Beyond the Caldecott & the Nobel: Diverse Literary Award Winners 2021

This list is very late, and not as well laid out as I’ve done it in the past, but it’s finally here. I’ve linked out to the winners and honorees and, whenever possible, have also provided links to archived versions on the Internet Archive’s Wayback Machine. Happy reading! 2016 2017 2018 2019 2020 2021 American Indian Youth Literature Award, 2020 The American Indian Youth Literature … Continue reading Beyond the Caldecott & the Nobel: Diverse Literary Award Winners 2021

The Sealey Challenge: (Selections from) Liberamerica

Monchoachi’s Liberamerica, translated by Patricia Hartland for Ugly Duckling Presse’s Señal series, is a beautiful book, and a difficult book, and a book that demands to be read far more than once. It’s also a pretty incredible book with which to end this year’s Sealey Challenge. First, a bit of a disclaimer. I don’t have the facility with French that I have with Spanish—mine is … Continue reading The Sealey Challenge: (Selections from) Liberamerica

The Sealey Challenge: Good Luck Gold and Other Poems

I’ve read rather a lot of Janet Wong’s back catalog this year, and today, my second-to-last day of the Sealey Challenge 2021, I read another: Good Luck Gold and Other Poems, originally published in 1994 (I had that shirt then too, btw), and just as relevant today as it was then. Good Luck Gold is a damn good book of poetry. I’ve said this with … Continue reading The Sealey Challenge: Good Luck Gold and Other Poems

The Sealey Challenge: Transit Blues

Keijiro Suga’s Transit Blues, translated from the Japanese largely by the author himself, is a strange, often luminous little chapbook, a collection of poetry that explores space and time (and corvidae) with a deft, loving touch. “Walking as a Prayer,” the first poem in the collection, sets the tone for the rest of the book: sometimes meditative, always elegant, loving and deft and tender. Suga … Continue reading The Sealey Challenge: Transit Blues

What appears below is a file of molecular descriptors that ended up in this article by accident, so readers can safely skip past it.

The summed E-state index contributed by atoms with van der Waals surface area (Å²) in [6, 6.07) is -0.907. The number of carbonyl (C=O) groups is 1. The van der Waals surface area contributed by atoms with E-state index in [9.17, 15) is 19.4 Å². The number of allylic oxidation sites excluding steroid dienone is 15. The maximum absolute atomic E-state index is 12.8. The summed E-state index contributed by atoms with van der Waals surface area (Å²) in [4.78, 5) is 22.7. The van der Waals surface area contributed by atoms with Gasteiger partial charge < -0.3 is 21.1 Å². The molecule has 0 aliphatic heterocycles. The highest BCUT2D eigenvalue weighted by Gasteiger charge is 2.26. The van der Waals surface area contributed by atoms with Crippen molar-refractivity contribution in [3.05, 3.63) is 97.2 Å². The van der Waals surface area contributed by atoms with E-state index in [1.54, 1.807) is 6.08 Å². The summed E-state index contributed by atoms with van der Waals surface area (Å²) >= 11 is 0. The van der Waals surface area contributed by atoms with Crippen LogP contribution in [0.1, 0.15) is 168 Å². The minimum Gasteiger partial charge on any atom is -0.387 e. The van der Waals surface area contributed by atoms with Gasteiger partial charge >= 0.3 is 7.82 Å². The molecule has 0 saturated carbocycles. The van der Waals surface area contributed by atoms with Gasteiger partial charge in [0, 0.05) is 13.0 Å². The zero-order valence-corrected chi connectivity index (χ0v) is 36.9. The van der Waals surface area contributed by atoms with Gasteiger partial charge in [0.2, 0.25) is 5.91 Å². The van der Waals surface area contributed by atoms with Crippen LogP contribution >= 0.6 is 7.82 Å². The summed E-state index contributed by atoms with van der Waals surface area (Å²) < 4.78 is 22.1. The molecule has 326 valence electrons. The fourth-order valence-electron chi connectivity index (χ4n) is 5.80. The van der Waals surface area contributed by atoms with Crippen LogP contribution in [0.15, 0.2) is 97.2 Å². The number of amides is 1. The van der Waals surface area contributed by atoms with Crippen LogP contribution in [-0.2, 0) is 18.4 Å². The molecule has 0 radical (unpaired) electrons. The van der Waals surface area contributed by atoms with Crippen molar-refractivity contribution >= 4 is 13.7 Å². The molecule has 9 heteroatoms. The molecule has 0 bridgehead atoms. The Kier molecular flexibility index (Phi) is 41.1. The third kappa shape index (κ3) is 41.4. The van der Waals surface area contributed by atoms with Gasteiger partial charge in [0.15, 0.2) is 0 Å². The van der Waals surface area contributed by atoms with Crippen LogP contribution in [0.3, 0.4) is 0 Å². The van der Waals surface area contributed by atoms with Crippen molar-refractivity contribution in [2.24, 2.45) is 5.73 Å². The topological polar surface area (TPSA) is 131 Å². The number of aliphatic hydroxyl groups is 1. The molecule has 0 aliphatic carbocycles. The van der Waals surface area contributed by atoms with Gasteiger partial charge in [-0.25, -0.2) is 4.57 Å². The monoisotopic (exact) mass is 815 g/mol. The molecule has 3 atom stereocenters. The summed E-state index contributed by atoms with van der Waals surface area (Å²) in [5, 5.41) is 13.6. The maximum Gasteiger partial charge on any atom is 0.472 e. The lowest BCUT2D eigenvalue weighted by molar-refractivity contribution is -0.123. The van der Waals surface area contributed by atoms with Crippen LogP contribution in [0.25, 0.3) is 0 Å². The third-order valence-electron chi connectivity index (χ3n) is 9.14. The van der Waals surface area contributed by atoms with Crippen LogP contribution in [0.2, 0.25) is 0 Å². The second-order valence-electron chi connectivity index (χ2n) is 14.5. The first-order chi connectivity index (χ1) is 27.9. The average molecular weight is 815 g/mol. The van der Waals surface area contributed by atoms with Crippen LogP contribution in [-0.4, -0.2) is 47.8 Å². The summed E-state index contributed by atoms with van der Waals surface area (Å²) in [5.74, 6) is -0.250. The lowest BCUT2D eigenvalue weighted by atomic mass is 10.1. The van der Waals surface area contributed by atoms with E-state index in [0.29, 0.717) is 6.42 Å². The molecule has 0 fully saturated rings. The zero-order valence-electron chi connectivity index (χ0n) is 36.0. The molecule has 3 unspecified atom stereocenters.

the saddest angriest black girl in town: a graphic novel by Robyn Smith

I have a disclaimer here: I backed Robyn Smith‘s The Saddest Angriest Black Girl in Town when Black Josei Press ran its Kickstarter for the second printing, and also, I’m pretty out of it today because I’ve been having an asthma attack ever since the power went out at work a couple days ago. So I am possibly biased, and definitely flaked out. Take that … Continue reading the saddest angriest black girl in town: a graphic novel by Robyn Smith

The Sealey Challenge: Lineage of Rain

There are times—like, a LOT of times—when I think about my MA advisor. I hear her voice; I see her banging a book on the table or emphasis, or waving it in the air, or demonstrating how one properly annotated one’s texts. (By which I mean: every single inch of potential white space is covered in one’s handwriting, which often loops out across the typeset … Continue reading The Sealey Challenge: Lineage of Rain

looking beyond the great white men of classical music

Today is Fanny Mendelssohn‘s birthday. Maybe you’ve heard of her: she’s Felix’s sister, and his equal, in genius, in musicality. But more likely you’re only familiar with her as Felix’s sister, if you’ve heard of her at all. You may know Clara Schumann‘s name, too—but you may not realize that she was one of the greatest pianists of her day, or that she, too, was … Continue reading looking beyond the great white men of classical music

my neighborhood celebrated this weekend

This is the sort of Family Neighborhood™ that is basically trademarked in the American psyche, filled with, you know, kids, dogs, and cats sitting in the window. There are birds everywhere and lots of open space and it is kind of disgusting, in that very cute suburban way. I am not from here, not really. I’m from Chicago, but I’ve now lived out here for … Continue reading my neighborhood celebrated this weekend

representative holiday books 2019

Christmas is coming (or it’s here!), the world’s a mess, and I guess that makes it time for a moderately representative holiday booklist! But, because I am a librarian, I’m going to start this list out with, first, a content note, and second, a disclaimer. The content note is fairly simple: this is in no way exhaustive; it is, however, a list that includes representative … Continue reading representative holiday books 2019